Let’s apply what the Pope said to the death penalty

Concerning the murder of cartoonists by Islamic fascists, the Pope didn’t quite say, “they had it coming”, but just about: he obviously thinks a fair share of the blame lies with the cartoonists.

“It’s true, one cannot react violently, but if Dr. (Alberto) Gasbarri, a great friend, says a swear word against my mother, then he is going to get a punch. But it’s normal, it’s normal. One cannot provoke, one cannot insult other people’s faith, one cannot make fun of faith.”

The pope said those who “make fun or toy with other people’s religions, these people provoke, and there can happen what would happen to Dr. Gasbarri if he said something against my mother. That is, there is a limit. Every religion has its dignity.”

When it comes to the death penalty, however, being responsible for the consequences of one’s action does not seem to apply. A murderer, no matter how callous and evil never deserves to die:

Pope Francis called for abolition of the death penalty as well as life imprisonment, and denounced what he called a “penal populism” that promises to solve society’s problems by punishing crime instead of pursuing social justice.


“All Christians and people of good will are thus called today to struggle not only for abolition of the death penalty, whether it be legal or illegal and in all its forms, but also to improve prison conditions, out of respect for the human dignity of persons deprived of their liberty. And this, I connect with life imprisonment,” he said. “Life imprisonment is a hidden death penalty.”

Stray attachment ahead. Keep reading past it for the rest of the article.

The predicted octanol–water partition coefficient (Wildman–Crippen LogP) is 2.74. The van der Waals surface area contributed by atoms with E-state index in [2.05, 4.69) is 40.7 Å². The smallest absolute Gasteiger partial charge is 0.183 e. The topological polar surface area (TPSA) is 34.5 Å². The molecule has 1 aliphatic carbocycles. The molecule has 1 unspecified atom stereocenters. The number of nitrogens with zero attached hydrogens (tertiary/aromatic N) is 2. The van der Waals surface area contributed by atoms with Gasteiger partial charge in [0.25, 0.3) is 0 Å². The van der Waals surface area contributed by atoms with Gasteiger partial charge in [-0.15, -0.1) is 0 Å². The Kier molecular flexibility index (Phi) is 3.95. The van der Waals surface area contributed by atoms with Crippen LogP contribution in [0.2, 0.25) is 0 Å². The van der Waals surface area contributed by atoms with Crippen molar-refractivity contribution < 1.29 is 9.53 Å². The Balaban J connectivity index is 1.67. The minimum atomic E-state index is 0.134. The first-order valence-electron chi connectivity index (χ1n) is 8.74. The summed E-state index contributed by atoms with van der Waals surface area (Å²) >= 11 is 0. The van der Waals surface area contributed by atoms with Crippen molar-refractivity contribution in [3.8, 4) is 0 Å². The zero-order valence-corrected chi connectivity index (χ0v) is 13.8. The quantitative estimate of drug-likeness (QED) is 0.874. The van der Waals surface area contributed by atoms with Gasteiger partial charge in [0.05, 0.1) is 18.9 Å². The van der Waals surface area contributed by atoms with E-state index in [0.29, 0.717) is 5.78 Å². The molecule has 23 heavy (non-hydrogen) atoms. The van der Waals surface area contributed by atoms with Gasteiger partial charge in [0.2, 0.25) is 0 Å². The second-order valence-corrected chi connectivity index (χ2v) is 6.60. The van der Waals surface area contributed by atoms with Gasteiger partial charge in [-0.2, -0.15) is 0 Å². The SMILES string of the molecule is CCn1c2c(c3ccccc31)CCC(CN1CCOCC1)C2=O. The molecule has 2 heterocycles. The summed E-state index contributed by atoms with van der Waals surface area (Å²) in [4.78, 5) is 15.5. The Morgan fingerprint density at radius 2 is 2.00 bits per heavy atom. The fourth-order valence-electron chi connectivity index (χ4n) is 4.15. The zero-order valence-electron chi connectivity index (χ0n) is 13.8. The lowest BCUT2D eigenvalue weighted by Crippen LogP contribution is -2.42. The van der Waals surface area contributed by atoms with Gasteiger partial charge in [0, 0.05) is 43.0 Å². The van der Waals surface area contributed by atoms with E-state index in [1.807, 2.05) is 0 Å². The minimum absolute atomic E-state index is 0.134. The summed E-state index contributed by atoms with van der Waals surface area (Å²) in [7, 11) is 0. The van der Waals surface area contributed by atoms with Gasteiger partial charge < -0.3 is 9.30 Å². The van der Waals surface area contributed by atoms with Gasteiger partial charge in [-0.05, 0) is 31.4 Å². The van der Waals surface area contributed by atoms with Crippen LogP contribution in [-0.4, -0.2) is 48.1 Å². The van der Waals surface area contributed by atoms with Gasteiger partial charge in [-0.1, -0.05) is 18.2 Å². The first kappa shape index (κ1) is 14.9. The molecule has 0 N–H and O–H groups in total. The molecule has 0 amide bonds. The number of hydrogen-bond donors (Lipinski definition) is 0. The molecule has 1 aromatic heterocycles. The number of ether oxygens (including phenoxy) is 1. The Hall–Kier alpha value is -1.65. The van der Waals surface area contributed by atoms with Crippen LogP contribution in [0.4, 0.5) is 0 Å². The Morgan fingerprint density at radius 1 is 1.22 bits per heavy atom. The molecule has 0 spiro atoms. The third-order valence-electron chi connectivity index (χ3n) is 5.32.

The Pope’s view:
Someone who draws a cartoon of Mohammed should not be surprised when he is murdered because, insofar as he was cavalierly offensive, he brought it upon himself. Someone who murders another person should be encouraged to believe he has not brought either the death penalty or even life imprisonment upon himself. The murderer, no matter how foul the murder, has too much human dignity for that.

This is one weird Pope.

The Pope is not a pacifist

He has informed us that anyone who insults his mother is liable to get a punch; doubtless his theologians have verified that this is in line with Aquinas’s Just War Theory.

From here:

ABOARD THE PAPAL FLIGHT FROM COLOMBO, Sri Lanka — Commenting on recent killings by Islamist terrorists at a Paris newspaper, Pope Francis condemned killing in the name of God, but said freedom of expression should be limited by respect for religion and that mockery of faith can be expected to provoke violence.

The pope made his remarks Jan. 15 to reporters accompanying him on a flight from Sri Lanka to the Philippines. During the 50-minute news conference, the pope also said his encyclical on the environment will likely be published early this summer, and that he will canonize Blessed Junipero Serra, an 18th-century Franciscan missionary to North America, in the U.S. this September.

Asked by a French reporter to compare freedom of religion and freedom of expression as human rights, Pope Francis linked his answer to the Jan. 7 attacks at the offices of Charlie Hebdo, apparently in retaliation for the newspaper’s publication of cartoons mocking Islam’s Prophet Muhammad.

“Let’s go to Paris, let’s speak clearly,” the pope said. “One cannot offend, make war, kill in the name of one’s own religion, that is, in the name of God.”

The pope said freedom of expression was a “fundamental human right” like freedom of religion, but one that must be exercised “without giving offense.”